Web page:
How have you personally engaged in advocating for this resolution and broader climate action?

I first learned about the PISFCC’s campaign in 2019, when I got involved with the climate movement following the COP25 climate change summit. As a sustainability student dedicated to working in the climate field, I was inspired by how a small group of students across island boundaries was strongly calling for an ICJ advisory opinion. I started following their journey and supporting their calls to action in various ways, from reposting social media content to bringing up relevant arguments in my conversations with leaders at subsequent COPs.

Inspired by their island leadership, I accepted an internship with the Local 2030 Islands Network, the world’s first global, island-led peer-to-peer network devoted to advancing the Sustainable Development Goals. I learned more about island sustainability and the impacts of climate change from island leaders and was amazed by their examples of innovative solutions and optimist spirit. Empowered to use my education to support islanders in making their voices heard, I chose to focus my master’s degree on developing a workplan for how islanders can work together with their communities to develop, track and implement sustainable solutions for climate change.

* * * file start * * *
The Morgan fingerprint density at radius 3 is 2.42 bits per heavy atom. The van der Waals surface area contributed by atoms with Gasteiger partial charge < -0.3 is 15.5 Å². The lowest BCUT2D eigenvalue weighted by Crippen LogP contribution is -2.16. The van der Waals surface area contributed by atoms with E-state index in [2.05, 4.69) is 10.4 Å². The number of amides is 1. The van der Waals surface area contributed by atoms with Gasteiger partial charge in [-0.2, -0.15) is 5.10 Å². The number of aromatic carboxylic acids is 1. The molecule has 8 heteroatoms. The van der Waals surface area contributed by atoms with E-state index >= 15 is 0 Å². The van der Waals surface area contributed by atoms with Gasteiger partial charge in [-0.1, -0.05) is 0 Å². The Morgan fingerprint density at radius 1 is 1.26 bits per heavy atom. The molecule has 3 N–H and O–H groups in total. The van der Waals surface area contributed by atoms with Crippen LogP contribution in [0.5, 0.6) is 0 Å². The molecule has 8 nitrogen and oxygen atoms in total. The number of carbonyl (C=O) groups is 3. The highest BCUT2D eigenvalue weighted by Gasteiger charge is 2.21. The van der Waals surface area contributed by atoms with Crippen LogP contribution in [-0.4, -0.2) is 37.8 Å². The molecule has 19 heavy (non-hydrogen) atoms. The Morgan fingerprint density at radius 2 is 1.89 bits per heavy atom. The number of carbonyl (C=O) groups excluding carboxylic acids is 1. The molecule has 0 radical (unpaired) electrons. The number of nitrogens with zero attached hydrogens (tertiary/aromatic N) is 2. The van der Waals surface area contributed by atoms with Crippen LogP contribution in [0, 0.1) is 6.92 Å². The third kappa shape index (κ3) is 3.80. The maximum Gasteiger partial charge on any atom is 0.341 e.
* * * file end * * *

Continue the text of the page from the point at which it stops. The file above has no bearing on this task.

This journey of student activism helped me become a cross-sector environmental leader, work on climate adaption on islands, and lean into coalitions, like Care About Climate, as vulnerable groups to stand up for our right to a climate safe future. In fact, their inspiration led to my empowerment to work with young people to ensure the first-ever inclusion of young people as stakeholders in a UN climate conference decision at COP27.

What can international allies do to support this struggle?

All international allies must continue fighting! This historic resolution is only the first step. Before the ICJ can issue its opinion, written and oral arguments from states and select international organisations, such as the United Nations Environment Program, will be requested. It is important for community members to continue contacting their national representatives and international organisations selected to submit testimonies and call for support of the opinion. In fact, the PISFCC have just launched an amazing handbook to support policymakers, youth, and environmental CSOs in understanding their role that I highly recommend checking out. My favourite example from the handbook is about the importance of sharing your personal testimony as to why you believe in the need for an ICJ’s advisory opinion on climate rights and what impact it could have on your future with your national representatives. I hope everyone feels empowered to join me in the Alliance to stay up to date on ways to make an impact.

Get in touch with Care About Climate through its website or its Facebook page, and follow @careaboutclimate and @hailey_campbell on Twitter and Instagram.